SAAR and consumer confidence
Monthly light vehicle sales (SAAR) through Sept 2012

Monthly automobile and light truck sales, millions of units at a seasonally adjusted annual rate (SAAR). The Great Recession, December 2007-June 2009 is shaded in blue. The Car Allowance Rebate System (CARS), better known as “Cash for Clunkers” produced a prominent spike in August 2009 (CARS officially ran from July 1 to August 24, 2009). The auto industry measures sales with SAAR, so for example if a month had a SAAR of 13 million, the auto industry was on pace that month to sell 13 million vehicles for the entire year.

With monthly auto sales rising here are reasons for the continuing increase in automobile and light truck sales in the face of a weak economy.

The auto industry tracks monthly unit sales as a seasonally adjusted annual rate (SAAR) figure, which has been steadily rising since the summer of 2009.

Monthly auto sales in September 2012 hit 14.9 million units, the highest level in over four years. And it could have been even higher because September was soft for fleet sales, meaning the September surge was primarily based on consumer demand (which in itself is a good economic sign, and a reason total September retail sales reported by the government were up 1.1%, exceeding forecasts).

In the chart at the left you can see SAAR by month with the Great Recession indicated in light blue, from December 2007 to June 2008.

Economic factors that drive auto sales

Many variables “drive” auto sales (pun intended). One notable spike in the SAAR chart at the left was Cash for Clunkers in the summer of 2009. Other obvious things are incentives and pricing. One factor contributing to automobile sales is the need to replace older cars; the average age of a registered vehicle in the US has risen to nearly 11 years. But there’s more going on with automobile sales than just replacing older vehicles.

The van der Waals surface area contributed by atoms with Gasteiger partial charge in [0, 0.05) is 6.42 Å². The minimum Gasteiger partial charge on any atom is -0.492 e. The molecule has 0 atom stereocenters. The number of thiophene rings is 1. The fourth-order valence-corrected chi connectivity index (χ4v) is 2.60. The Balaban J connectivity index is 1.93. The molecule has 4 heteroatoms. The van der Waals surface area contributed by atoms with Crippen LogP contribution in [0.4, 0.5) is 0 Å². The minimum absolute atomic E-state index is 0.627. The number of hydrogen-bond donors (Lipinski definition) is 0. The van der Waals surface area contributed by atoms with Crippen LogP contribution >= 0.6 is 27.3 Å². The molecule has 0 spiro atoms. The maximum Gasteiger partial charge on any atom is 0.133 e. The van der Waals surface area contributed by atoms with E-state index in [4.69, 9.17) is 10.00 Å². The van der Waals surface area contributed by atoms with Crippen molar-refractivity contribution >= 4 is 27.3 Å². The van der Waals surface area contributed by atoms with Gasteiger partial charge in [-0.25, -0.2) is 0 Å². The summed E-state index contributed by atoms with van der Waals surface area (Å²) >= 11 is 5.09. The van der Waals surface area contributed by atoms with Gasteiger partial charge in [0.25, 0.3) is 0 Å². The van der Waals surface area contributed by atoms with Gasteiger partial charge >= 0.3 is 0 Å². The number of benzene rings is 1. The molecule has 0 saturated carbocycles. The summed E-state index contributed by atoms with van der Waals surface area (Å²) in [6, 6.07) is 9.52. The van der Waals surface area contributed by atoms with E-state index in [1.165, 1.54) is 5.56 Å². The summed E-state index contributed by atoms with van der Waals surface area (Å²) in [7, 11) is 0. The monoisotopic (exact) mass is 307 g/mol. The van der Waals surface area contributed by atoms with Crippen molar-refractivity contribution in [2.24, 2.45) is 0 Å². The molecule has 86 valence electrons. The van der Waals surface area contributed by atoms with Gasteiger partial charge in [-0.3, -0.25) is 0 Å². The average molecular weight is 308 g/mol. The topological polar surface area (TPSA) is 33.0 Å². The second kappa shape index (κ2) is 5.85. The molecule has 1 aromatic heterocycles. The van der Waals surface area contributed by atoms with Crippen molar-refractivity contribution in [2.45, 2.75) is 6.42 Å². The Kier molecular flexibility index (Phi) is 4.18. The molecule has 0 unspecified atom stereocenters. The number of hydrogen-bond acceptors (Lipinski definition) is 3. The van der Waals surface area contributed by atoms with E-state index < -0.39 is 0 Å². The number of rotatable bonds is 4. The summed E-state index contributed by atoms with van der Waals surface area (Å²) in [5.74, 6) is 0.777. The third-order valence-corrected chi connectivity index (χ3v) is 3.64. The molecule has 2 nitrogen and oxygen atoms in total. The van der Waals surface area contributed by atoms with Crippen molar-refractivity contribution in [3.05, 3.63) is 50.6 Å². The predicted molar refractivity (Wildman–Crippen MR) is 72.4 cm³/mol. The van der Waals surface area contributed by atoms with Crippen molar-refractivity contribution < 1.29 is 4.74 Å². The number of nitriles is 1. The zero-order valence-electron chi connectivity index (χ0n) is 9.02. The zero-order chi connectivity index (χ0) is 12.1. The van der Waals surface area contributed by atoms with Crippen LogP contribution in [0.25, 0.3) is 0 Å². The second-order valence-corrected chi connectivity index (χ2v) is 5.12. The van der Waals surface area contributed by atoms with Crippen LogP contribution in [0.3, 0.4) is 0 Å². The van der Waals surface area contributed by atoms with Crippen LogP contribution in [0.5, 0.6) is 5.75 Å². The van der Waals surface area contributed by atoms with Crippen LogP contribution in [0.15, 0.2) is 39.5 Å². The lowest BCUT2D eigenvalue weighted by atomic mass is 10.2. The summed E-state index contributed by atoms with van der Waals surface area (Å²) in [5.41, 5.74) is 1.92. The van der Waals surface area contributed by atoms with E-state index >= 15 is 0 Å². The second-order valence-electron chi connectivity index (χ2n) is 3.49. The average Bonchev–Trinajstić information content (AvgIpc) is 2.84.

Change in light vehicle SAAR and consumer confidence, Sept 2012

The change in SAAR unit sales from one year ago, compared to the change in consumer confidence one year ago. The graph uses a moving average to smooth out month-to-month variations. The Great Recession, December 2007-June 2009, is shaded in light blue.

Automobile sales and consumer confidence go hand-in-hand. Incentives are great, but if consumers don’t feel good about the economy and their future they won’t commit to spending money on a new car.

In the graph at the right we have charted the change in SAAR unit sales from a year ago, against the change in consumer confidence from a year ago (using a moving average to smooth out monthly variations). You can see the change in auto sales tracks very closely with the change in consumer confidence. Again, the Great Recession is shaded in blue.

For all the talk about how bad the economy is—and it is—consumers seem to feel it is slowly improving from where it was one year ago and one thing they’re doing as a result is heading to the dealership.

66 aftermarket trends and factsThanks for following our “66 Trends in 66 Days” blog series and check back in the next few months as we update statistics and market trends on retail sales of auto parts, the SEMA Consumer Demand Index, and more! In the meantime we’ll be in Las Vegas at the SEMA Show and AAPEX, look us up!

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